Even with Parker, Gray was considered a contender for the opening day assignment by manager Bob Melvin, who isn’t afraid of putting the 24-year-old in the spotlight.

Last year in Game 5 of the American League Championship Series, Melvin went with Gray over 18-game winner Bartolo Colon, and while the A’s lost that game, it wasn’t because Gray didn’t pitch well.

“He’s very quickly become one of those guys,’’ Melvin said of Gray, who was 5-3 with a 2.67 ERA after his promotion to the big leagues last year and then pitched eight shutout innings in Game 2 of the playoffs against Detroit before taking the 3-0 loss in Game 5.

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Scribner at head of scramble for jobs in A’s bullpen

If Ryan Cook isn't ready to pitch out of the bullpen come Opening Day, A's could have three bullpen decisions to make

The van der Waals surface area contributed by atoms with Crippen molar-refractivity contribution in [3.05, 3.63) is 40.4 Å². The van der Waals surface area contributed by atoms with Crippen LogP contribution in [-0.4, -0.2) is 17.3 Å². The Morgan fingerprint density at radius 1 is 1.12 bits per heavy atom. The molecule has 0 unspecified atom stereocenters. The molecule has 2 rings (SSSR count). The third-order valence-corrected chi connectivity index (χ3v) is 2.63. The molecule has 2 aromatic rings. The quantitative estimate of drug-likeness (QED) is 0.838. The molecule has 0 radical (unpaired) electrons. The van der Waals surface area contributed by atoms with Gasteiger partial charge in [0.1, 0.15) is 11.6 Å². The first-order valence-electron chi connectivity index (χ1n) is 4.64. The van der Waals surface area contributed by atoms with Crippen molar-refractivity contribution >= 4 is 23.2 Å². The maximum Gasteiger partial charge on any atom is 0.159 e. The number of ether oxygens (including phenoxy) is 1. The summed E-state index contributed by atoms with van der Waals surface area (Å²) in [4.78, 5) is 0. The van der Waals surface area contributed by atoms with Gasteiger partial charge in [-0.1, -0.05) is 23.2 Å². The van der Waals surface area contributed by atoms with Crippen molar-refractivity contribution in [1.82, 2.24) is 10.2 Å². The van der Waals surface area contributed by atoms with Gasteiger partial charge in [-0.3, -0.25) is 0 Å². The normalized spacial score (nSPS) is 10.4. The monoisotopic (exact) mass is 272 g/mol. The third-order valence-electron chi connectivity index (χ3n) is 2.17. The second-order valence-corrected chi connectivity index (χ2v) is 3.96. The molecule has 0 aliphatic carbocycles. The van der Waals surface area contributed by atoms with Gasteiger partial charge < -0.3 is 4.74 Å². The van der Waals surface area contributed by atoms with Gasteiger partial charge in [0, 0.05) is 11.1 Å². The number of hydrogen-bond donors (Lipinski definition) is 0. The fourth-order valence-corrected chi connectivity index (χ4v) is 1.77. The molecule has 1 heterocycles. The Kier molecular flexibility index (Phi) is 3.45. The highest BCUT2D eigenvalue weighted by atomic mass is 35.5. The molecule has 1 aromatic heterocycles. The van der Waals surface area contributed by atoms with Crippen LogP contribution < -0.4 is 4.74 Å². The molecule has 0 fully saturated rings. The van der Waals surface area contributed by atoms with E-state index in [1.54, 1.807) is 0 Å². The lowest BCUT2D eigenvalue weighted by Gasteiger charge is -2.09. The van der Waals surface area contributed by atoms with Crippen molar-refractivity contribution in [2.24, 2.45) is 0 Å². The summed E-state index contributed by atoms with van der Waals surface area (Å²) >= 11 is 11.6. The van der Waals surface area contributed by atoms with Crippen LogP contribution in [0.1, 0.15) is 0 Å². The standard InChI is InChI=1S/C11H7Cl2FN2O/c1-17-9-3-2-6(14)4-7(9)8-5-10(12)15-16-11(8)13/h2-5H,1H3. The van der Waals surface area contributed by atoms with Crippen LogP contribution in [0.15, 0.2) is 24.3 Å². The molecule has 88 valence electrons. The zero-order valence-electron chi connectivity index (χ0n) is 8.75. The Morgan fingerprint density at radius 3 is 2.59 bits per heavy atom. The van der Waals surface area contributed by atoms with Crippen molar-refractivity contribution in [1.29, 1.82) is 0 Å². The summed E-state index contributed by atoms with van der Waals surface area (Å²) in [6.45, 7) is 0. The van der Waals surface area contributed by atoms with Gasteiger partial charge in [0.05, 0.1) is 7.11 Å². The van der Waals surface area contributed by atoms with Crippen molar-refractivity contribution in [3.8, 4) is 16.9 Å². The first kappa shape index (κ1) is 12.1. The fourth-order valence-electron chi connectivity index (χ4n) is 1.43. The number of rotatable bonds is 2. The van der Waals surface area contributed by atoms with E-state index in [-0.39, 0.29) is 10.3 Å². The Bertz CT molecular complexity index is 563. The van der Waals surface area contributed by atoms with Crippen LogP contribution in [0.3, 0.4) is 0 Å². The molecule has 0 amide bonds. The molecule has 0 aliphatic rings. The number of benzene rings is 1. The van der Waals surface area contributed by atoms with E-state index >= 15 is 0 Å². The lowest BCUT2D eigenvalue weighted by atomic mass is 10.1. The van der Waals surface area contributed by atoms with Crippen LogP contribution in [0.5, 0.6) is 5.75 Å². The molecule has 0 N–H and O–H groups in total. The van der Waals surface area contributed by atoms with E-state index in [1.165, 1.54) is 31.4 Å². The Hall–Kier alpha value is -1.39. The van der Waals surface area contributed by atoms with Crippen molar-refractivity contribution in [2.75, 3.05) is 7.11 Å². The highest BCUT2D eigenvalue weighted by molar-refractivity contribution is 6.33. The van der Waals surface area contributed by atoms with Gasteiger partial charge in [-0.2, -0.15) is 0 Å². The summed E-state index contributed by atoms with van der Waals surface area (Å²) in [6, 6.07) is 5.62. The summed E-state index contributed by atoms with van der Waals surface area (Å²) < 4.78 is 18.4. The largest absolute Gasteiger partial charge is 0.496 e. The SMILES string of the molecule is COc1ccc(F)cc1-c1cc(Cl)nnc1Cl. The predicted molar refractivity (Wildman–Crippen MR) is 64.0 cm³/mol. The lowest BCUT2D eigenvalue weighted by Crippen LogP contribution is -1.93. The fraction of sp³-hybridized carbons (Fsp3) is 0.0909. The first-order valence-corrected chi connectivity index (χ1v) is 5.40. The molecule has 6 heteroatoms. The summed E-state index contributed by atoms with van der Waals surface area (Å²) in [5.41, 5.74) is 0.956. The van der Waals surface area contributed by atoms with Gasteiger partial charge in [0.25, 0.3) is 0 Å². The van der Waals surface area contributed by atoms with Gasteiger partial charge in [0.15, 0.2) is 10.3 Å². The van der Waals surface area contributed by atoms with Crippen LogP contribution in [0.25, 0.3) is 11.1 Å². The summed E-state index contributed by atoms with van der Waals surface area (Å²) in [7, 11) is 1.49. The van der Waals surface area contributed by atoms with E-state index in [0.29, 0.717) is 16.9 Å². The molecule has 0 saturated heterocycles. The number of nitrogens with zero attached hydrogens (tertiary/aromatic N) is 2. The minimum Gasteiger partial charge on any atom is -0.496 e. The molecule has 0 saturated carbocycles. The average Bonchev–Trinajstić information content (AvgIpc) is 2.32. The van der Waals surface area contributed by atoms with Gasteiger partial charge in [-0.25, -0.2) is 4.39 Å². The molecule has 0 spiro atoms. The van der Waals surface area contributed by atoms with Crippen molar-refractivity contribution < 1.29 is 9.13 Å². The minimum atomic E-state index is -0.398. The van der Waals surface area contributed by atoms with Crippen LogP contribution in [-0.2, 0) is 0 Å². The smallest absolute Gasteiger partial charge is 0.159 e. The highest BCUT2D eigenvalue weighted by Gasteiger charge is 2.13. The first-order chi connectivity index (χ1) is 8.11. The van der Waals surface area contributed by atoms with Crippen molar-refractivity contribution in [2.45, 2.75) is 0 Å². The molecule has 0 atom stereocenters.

If Ryan Cook isn’t ready to pitch come Opening Day, A’s could have three bullpen decisions to make

Don’t look now, but there’s space for new faces in what a month ago was a relatively closed A’s bullpen.

The A’s won’t have Jesse Chavez in the bullpen now that he’s been moved into the rotation. There was a 50-50 chance that Tommy Milone was going to be the long man in the pen, but he’s in the rotation, too.

So what had been a set seven-man staff now has a couple of openings, with at least one of them likely to go to a left-hander. Closer Jim Johnson, right-handed setup men Ryan Cook, Luke Gregerson and Dan Otero are set, as in lefty Sean Doolittle, although even there, Cook might not be ready to start the season in the bullpen because of shoulder issues.

The non-left-handed slot is likely to go to Evan Scribner, who has been on top of his game since the start of spring training and who has put up good numbers in five of his six appearances.

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Sogard’s #FaceofMLB run `like going to Disneyland’